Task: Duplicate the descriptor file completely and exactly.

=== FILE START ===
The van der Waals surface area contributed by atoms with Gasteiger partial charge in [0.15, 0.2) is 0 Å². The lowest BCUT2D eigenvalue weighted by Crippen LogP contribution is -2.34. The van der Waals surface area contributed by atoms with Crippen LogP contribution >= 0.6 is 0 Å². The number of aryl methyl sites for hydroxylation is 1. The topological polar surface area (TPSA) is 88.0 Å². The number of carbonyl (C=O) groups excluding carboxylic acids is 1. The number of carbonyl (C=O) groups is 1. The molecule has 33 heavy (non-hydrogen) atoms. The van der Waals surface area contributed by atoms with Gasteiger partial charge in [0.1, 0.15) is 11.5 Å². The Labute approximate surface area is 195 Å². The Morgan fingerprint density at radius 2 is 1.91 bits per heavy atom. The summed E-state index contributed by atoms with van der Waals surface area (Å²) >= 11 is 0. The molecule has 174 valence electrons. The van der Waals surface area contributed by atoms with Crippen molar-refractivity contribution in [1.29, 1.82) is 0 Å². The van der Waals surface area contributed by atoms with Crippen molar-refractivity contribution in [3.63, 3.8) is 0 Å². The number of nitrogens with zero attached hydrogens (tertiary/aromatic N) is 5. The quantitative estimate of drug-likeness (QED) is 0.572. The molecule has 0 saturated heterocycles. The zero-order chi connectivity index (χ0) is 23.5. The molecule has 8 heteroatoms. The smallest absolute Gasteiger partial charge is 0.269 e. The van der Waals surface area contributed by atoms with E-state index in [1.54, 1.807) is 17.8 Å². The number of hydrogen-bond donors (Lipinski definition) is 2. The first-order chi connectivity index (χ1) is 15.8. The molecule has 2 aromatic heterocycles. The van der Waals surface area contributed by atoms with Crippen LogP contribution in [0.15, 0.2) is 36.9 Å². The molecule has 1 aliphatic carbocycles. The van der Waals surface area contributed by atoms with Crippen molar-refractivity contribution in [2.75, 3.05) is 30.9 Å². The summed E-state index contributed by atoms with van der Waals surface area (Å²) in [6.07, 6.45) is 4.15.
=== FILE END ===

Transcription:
The van der Waals surface area contributed by atoms with Gasteiger partial charge in [0.15, 0.2) is 0 Å². The lowest BCUT2D eigenvalue weighted by Crippen LogP contribution is -2.34. The van der Waals surface area contributed by atoms with Crippen LogP contribution >= 0.6 is 0 Å². The number of aryl methyl sites for hydroxylation is 1. The topological polar surface area (TPSA) is 88.0 Å². The number of carbonyl (C=O) groups excluding carboxylic acids is 1. The number of carbonyl (C=O) groups is 1. The molecule has 33 heavy (non-hydrogen) atoms. The van der Waals surface area contributed by atoms with Gasteiger partial charge in [0.1, 0.15) is 11.5 Å². The Labute approximate surface area is 195 Å². The Morgan fingerprint density at radius 2 is 1.91 bits per heavy atom. The summed E-state index contributed by atoms with van der Waals surface area (Å²) >= 11 is 0. The molecule has 174 valence electrons. The van der Waals surface area contributed by atoms with Crippen molar-refractivity contribution in [1.29, 1.82) is 0 Å². The van der Waals surface area contributed by atoms with Crippen molar-refractivity contribution in [3.63, 3.8) is 0 Å². The number of nitrogens with zero attached hydrogens (tertiary/aromatic N) is 5. The quantitative estimate of drug-likeness (QED) is 0.572. The molecule has 0 saturated heterocycles. The zero-order chi connectivity index (χ0) is 23.5. The molecule has 8 heteroatoms. The smallest absolute Gasteiger partial charge is 0.269 e. The van der Waals surface area contributed by atoms with E-state index in [1.54, 1.807) is 17.8 Å². The number of hydrogen-bond donors (Lipinski definition) is 2. The first-order chi connectivity index (χ1) is 15.8. The molecule has 2 aromatic heterocycles. The van der Waals surface area contributed by atoms with Crippen LogP contribution in [0.15, 0.2) is 36.9 Å². The molecule has 1 aliphatic carbocycles. The van der Waals surface area contributed by atoms with Crippen molar-refractivity contribution in [2.75, 3.05) is 30.9 Å². The summed E-state index contributed by atoms with van der Waals surface area (Å²) in [6.07, 6.45) is 4.15.